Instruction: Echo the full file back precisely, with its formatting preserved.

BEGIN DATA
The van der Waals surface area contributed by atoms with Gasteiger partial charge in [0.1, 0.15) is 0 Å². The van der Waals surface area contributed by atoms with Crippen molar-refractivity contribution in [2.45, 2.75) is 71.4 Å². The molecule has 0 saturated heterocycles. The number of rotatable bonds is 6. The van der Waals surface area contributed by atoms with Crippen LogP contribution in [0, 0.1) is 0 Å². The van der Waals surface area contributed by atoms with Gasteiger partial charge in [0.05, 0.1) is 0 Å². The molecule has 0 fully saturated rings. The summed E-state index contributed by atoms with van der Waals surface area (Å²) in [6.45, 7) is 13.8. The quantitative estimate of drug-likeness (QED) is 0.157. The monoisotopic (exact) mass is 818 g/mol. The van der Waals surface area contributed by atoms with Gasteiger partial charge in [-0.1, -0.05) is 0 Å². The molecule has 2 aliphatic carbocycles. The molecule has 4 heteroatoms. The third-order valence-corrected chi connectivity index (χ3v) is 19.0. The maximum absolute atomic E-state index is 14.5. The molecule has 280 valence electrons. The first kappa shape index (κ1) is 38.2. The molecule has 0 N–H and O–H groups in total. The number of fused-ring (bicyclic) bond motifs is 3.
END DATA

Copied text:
The van der Waals surface area contributed by atoms with Gasteiger partial charge in [0.1, 0.15) is 0 Å². The van der Waals surface area contributed by atoms with Crippen molar-refractivity contribution in [2.45, 2.75) is 71.4 Å². The molecule has 0 saturated heterocycles. The number of rotatable bonds is 6. The van der Waals surface area contributed by atoms with Crippen LogP contribution in [0, 0.1) is 0 Å². The van der Waals surface area contributed by atoms with Gasteiger partial charge in [0.05, 0.1) is 0 Å². The molecule has 0 fully saturated rings. The summed E-state index contributed by atoms with van der Waals surface area (Å²) in [6.45, 7) is 13.8. The quantitative estimate of drug-likeness (QED) is 0.157. The monoisotopic (exact) mass is 818 g/mol. The van der Waals surface area contributed by atoms with Gasteiger partial charge in [-0.1, -0.05) is 0 Å². The molecule has 2 aliphatic carbocycles. The molecule has 4 heteroatoms. The third-order valence-corrected chi connectivity index (χ3v) is 19.0. The maximum absolute atomic E-state index is 14.5. The molecule has 280 valence electrons. The first kappa shape index (κ1) is 38.2. The molecule has 0 N–H and O–H groups in total. The number of fused-ring (bicyclic) bond motifs is 3.